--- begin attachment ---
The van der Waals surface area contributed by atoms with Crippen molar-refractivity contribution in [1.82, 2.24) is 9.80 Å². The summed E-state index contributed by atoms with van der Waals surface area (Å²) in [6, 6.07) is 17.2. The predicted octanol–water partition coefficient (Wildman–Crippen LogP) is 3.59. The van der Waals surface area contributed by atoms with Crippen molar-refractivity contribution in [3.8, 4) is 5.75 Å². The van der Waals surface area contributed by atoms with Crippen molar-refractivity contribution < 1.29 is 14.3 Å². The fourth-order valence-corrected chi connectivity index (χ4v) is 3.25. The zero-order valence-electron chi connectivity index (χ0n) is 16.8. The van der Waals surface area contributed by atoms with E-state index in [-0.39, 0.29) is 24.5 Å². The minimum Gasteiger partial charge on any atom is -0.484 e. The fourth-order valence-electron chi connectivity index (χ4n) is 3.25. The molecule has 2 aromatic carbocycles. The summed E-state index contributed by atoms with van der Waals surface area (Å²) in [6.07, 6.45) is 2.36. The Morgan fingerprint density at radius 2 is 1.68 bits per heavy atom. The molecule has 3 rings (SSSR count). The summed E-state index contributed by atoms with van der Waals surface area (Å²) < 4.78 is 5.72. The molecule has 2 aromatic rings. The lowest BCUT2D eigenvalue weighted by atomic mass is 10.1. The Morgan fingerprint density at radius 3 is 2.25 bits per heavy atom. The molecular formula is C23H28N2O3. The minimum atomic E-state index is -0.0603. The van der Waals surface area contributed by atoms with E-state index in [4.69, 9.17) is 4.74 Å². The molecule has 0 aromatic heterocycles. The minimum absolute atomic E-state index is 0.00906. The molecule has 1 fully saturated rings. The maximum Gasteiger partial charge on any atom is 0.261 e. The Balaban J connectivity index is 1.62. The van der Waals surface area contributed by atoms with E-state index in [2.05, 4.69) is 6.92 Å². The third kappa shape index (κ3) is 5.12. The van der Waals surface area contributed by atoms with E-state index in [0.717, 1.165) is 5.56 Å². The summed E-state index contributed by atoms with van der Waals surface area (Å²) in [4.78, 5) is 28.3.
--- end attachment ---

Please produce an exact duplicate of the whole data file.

The van der Waals surface area contributed by atoms with Crippen molar-refractivity contribution in [1.82, 2.24) is 9.80 Å². The summed E-state index contributed by atoms with van der Waals surface area (Å²) in [6, 6.07) is 17.2. The predicted octanol–water partition coefficient (Wildman–Crippen LogP) is 3.59. The van der Waals surface area contributed by atoms with Crippen molar-refractivity contribution in [3.8, 4) is 5.75 Å². The van der Waals surface area contributed by atoms with Crippen molar-refractivity contribution < 1.29 is 14.3 Å². The fourth-order valence-corrected chi connectivity index (χ4v) is 3.25. The zero-order valence-electron chi connectivity index (χ0n) is 16.8. The van der Waals surface area contributed by atoms with E-state index in [-0.39, 0.29) is 24.5 Å². The minimum Gasteiger partial charge on any atom is -0.484 e. The fourth-order valence-electron chi connectivity index (χ4n) is 3.25. The molecule has 2 aromatic carbocycles. The summed E-state index contributed by atoms with van der Waals surface area (Å²) in [6.07, 6.45) is 2.36. The Morgan fingerprint density at radius 2 is 1.68 bits per heavy atom. The molecule has 3 rings (SSSR count). The summed E-state index contributed by atoms with van der Waals surface area (Å²) < 4.78 is 5.72. The molecule has 2 aromatic rings. The lowest BCUT2D eigenvalue weighted by atomic mass is 10.1. The Morgan fingerprint density at radius 3 is 2.25 bits per heavy atom. The molecular formula is C23H28N2O3. The minimum atomic E-state index is -0.0603. The van der Waals surface area contributed by atoms with E-state index in [4.69, 9.17) is 4.74 Å². The molecule has 0 aromatic heterocycles. The minimum absolute atomic E-state index is 0.00906. The molecule has 1 fully saturated rings. The maximum Gasteiger partial charge on any atom is 0.261 e. The Balaban J connectivity index is 1.62. The van der Waals surface area contributed by atoms with E-state index in [2.05, 4.69) is 6.92 Å². The third kappa shape index (κ3) is 5.12. The van der Waals surface area contributed by atoms with E-state index in [0.717, 1.165) is 5.56 Å². The summed E-state index contributed by atoms with van der Waals surface area (Å²) in [4.78, 5) is 28.3.